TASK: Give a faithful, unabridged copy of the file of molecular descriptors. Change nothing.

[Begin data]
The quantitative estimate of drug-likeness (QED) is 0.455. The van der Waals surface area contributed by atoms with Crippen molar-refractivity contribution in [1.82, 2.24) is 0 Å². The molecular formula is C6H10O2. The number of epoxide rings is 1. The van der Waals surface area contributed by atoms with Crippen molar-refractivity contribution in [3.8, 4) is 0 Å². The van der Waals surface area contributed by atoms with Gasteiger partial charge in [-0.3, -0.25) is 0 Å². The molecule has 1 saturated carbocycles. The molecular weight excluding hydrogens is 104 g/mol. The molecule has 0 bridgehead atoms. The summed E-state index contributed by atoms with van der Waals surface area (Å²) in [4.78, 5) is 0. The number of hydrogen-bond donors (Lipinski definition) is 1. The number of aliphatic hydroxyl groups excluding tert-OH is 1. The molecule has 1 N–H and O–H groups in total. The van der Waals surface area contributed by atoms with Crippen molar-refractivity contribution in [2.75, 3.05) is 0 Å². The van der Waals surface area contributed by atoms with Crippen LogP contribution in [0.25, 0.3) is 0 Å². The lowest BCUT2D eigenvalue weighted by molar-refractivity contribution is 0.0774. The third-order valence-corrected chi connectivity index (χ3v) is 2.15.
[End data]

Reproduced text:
The quantitative estimate of drug-likeness (QED) is 0.455. The van der Waals surface area contributed by atoms with Crippen molar-refractivity contribution in [1.82, 2.24) is 0 Å². The molecular formula is C6H10O2. The number of epoxide rings is 1. The van der Waals surface area contributed by atoms with Crippen molar-refractivity contribution in [3.8, 4) is 0 Å². The van der Waals surface area contributed by atoms with Gasteiger partial charge in [-0.3, -0.25) is 0 Å². The molecule has 1 saturated carbocycles. The molecular weight excluding hydrogens is 104 g/mol. The molecule has 0 bridgehead atoms. The summed E-state index contributed by atoms with van der Waals surface area (Å²) in [4.78, 5) is 0. The number of hydrogen-bond donors (Lipinski definition) is 1. The number of aliphatic hydroxyl groups excluding tert-OH is 1. The molecule has 1 N–H and O–H groups in total. The van der Waals surface area contributed by atoms with Crippen molar-refractivity contribution in [2.75, 3.05) is 0 Å². The van der Waals surface area contributed by atoms with Crippen LogP contribution in [0.25, 0.3) is 0 Å². The lowest BCUT2D eigenvalue weighted by molar-refractivity contribution is 0.0774. The third-order valence-corrected chi connectivity index (χ3v) is 2.15.